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Solid Earth An interactive open-access journal of the European Geosciences Union
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© Author(s) 2019. This work is distributed under
the Creative Commons Attribution 4.0 License.
© Author(s) 2019. This work is distributed under
the Creative Commons Attribution 4.0 License.

Submitted as: research article 05 Nov 2019

Submitted as: research article | 05 Nov 2019

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This discussion paper is a preprint. It is a manuscript under review for the journal Solid Earth (SE).

Correlation of core and downhole seismic velocities in high-pressure metamorphic rocks: A case study for the COSC-1 borehole, Sweden

Felix Kästner1,2, Simona Pierdominici1, Judith Elger2, Alba Zappone3, Jochem Kück1, and Christian Berndt2 Felix Kästner et al.
  • 1Helmholtz Centre Potsdam, GFZ German Research Centre for Geosciences, 14473 Potsdam, Germany
  • 2GEOMAR Helmholtz Centre for Ocean Research Kiel, 24148 Kiel, Germany
  • 3ETH Zurich, Department of Earth Sciences, 8092 Zurich, Switzerland

Abstract. Deeply rooted thrust zones are key features of tectonic processes and the evolution of mountain belts. Exhumed and deeply-eroded orogens like the Scandinavian Caledonides allow to study such systems from the surface. Previous seismic investigations of the Seve Nappe Complex have shown indications for a strong but discontinuous reflectivity of this thrust zone, which is only poorly understood. The correlation of seismic properties measured on borehole cores with surface seismic data constrains the origin of this reflectivity. In this study, we compare seismic velocities measured on cores to in situ velocities measured in the borehole. The core and downhole velocities deviate by up to 2 km/s. However, velocities of mafic rocks are generally in close agreement. Seismic anisotropy increases from about 5 to 26 % at depth, indicating a transition from gneissic to schistose foliation. We suggest that differences in the core and downhole velocities are most likely the result of microcracks mainly due to depressurization. Thus, seismic velocity can help to identify mafic rocks on different scales whereas the velocity signature of other lithologies is obscured in core-derived velocities. Metamorphic foliation on the other hand has a clear expression in seismic anisotropy. These results will aid in the evaluation of core-derived seismic properties of high-grade metamorphic rocks at the COSC-1 borehole and elsewhere. In particular, they show that core log seismic integration via synthetic seismograms requires wireline logging data in any but mafic lithologies.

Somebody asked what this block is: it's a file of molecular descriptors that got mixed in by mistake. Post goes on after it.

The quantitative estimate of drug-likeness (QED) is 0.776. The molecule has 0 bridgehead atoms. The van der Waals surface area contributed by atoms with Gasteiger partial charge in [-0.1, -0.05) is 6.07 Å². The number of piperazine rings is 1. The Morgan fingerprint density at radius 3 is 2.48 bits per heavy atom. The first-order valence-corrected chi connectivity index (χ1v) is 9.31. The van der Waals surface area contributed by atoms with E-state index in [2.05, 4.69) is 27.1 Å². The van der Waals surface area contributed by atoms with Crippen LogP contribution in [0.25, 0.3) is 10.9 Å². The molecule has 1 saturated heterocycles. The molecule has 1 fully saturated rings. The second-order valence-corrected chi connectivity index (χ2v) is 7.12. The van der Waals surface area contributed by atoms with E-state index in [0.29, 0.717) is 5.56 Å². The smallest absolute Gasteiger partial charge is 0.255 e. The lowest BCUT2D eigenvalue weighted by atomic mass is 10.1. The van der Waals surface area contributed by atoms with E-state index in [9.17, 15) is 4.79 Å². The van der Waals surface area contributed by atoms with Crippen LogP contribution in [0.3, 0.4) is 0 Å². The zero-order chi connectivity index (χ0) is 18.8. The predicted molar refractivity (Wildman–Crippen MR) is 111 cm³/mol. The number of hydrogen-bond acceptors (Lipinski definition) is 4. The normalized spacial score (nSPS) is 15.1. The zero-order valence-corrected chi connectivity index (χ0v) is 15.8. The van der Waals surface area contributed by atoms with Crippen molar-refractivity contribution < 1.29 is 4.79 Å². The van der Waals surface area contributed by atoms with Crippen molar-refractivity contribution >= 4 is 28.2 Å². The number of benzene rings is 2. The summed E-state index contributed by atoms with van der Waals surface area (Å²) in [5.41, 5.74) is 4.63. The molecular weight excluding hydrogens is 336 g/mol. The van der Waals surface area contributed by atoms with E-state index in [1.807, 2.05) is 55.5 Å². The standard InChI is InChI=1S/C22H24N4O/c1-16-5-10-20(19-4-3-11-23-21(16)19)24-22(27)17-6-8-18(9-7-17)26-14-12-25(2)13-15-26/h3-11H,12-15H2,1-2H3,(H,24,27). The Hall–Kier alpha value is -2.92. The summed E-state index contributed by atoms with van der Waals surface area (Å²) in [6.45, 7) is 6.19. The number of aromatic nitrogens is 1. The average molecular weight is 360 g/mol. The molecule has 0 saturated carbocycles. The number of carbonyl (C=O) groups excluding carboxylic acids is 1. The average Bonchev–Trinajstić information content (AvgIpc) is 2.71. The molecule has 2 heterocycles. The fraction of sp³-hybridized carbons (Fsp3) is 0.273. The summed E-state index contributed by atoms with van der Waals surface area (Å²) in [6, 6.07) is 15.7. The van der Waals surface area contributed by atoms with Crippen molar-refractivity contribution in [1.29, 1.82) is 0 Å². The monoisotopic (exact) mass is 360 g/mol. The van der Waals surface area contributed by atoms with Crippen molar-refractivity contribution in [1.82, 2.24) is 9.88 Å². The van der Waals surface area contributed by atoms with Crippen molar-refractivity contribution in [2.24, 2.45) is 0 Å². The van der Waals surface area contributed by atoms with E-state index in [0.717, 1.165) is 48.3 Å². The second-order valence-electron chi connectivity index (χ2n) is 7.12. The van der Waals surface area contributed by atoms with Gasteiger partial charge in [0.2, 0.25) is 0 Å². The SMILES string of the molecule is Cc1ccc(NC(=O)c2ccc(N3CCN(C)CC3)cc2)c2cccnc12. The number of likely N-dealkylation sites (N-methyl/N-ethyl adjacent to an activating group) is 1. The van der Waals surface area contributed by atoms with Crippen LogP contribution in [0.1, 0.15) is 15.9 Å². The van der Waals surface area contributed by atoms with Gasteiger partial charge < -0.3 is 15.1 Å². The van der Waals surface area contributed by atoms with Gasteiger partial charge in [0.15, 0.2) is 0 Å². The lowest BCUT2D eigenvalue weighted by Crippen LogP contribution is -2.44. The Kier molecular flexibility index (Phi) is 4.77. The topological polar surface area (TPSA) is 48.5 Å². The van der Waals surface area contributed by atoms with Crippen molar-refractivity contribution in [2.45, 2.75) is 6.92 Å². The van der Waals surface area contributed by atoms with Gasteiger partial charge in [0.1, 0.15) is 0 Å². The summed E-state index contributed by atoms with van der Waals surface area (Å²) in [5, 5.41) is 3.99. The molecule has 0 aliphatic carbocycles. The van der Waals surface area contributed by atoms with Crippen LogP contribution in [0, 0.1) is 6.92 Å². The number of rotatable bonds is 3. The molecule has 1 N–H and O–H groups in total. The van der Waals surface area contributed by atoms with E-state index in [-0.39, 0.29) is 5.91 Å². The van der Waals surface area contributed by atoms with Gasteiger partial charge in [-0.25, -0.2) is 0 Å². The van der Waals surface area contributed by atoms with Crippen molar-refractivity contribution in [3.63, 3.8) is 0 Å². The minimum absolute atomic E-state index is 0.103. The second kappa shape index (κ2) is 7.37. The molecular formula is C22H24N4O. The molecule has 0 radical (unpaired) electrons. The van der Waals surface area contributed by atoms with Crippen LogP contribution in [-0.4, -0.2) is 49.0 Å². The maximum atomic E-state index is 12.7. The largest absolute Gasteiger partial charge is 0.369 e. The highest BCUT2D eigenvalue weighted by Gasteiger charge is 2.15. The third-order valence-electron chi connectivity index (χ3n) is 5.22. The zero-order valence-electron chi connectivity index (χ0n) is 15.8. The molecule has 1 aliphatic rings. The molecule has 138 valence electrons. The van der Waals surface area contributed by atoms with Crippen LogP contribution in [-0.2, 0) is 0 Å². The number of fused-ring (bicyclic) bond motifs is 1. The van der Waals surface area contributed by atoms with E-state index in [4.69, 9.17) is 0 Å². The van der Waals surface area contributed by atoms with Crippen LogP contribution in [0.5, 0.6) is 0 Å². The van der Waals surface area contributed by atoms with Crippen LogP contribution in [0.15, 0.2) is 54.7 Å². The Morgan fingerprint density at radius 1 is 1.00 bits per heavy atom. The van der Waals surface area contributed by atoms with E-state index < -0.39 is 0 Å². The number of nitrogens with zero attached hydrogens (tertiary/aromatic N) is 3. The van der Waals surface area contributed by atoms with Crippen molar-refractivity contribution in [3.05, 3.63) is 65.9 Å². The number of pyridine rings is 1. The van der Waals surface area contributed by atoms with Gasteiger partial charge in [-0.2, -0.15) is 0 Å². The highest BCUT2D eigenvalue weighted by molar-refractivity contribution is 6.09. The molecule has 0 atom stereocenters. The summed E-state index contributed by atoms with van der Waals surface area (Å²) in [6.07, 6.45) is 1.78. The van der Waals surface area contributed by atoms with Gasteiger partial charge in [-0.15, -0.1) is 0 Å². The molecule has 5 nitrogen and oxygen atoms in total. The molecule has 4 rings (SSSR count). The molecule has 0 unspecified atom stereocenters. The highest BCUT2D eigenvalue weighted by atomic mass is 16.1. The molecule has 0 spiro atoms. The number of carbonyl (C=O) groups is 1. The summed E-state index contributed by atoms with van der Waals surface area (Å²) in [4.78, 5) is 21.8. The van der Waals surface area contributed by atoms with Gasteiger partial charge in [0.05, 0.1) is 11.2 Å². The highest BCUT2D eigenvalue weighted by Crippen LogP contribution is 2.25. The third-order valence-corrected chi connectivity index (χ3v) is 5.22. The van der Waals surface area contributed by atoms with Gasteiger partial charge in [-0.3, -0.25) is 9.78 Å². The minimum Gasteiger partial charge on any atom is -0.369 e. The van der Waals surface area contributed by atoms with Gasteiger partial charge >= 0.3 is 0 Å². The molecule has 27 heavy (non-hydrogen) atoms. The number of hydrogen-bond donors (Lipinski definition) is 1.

Felix Kästner et al.
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Felix Kästner et al.
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Publications Copernicus
Short summary
We integrate seismic velocities from laboratory, core, and borehole measurements to better understand subsurface structures associated with mountain-building processes. The investigated seismic properties, including anisotropy, allow to distinguish metamorphic lithological units along the COSC-1 borehole, Sweden. We also investigate the influence of microcracks in both data sets and their role on the physical properties.
We integrate seismic velocities from laboratory, core, and borehole measurements to better...